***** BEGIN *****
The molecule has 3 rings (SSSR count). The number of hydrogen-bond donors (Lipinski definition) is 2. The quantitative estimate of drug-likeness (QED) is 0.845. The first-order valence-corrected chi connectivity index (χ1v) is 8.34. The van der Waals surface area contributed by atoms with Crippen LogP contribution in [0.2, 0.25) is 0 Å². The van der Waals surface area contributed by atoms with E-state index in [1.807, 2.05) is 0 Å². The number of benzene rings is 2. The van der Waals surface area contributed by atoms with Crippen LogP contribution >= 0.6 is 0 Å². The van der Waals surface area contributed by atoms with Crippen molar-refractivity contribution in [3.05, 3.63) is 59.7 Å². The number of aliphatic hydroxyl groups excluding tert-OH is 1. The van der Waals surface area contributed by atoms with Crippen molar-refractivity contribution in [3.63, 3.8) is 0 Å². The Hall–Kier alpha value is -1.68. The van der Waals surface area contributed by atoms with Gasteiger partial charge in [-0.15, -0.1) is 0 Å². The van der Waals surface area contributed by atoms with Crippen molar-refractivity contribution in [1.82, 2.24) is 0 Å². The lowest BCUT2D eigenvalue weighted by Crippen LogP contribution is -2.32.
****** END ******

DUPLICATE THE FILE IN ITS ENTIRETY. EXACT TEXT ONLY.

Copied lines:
The molecule has 3 rings (SSSR count). The number of hydrogen-bond donors (Lipinski definition) is 2. The quantitative estimate of drug-likeness (QED) is 0.845. The first-order valence-corrected chi connectivity index (χ1v) is 8.34. The van der Waals surface area contributed by atoms with Crippen LogP contribution in [0.2, 0.25) is 0 Å². The van der Waals surface area contributed by atoms with E-state index in [1.807, 2.05) is 0 Å². The number of benzene rings is 2. The van der Waals surface area contributed by atoms with Crippen LogP contribution >= 0.6 is 0 Å². The van der Waals surface area contributed by atoms with Crippen molar-refractivity contribution in [3.05, 3.63) is 59.7 Å². The number of aliphatic hydroxyl groups excluding tert-OH is 1. The van der Waals surface area contributed by atoms with Crippen molar-refractivity contribution in [3.63, 3.8) is 0 Å². The Hall–Kier alpha value is -1.68. The van der Waals surface area contributed by atoms with Gasteiger partial charge in [-0.15, -0.1) is 0 Å². The van der Waals surface area contributed by atoms with Crippen molar-refractivity contribution in [1.82, 2.24) is 0 Å². The lowest BCUT2D eigenvalue weighted by Crippen LogP contribution is -2.32.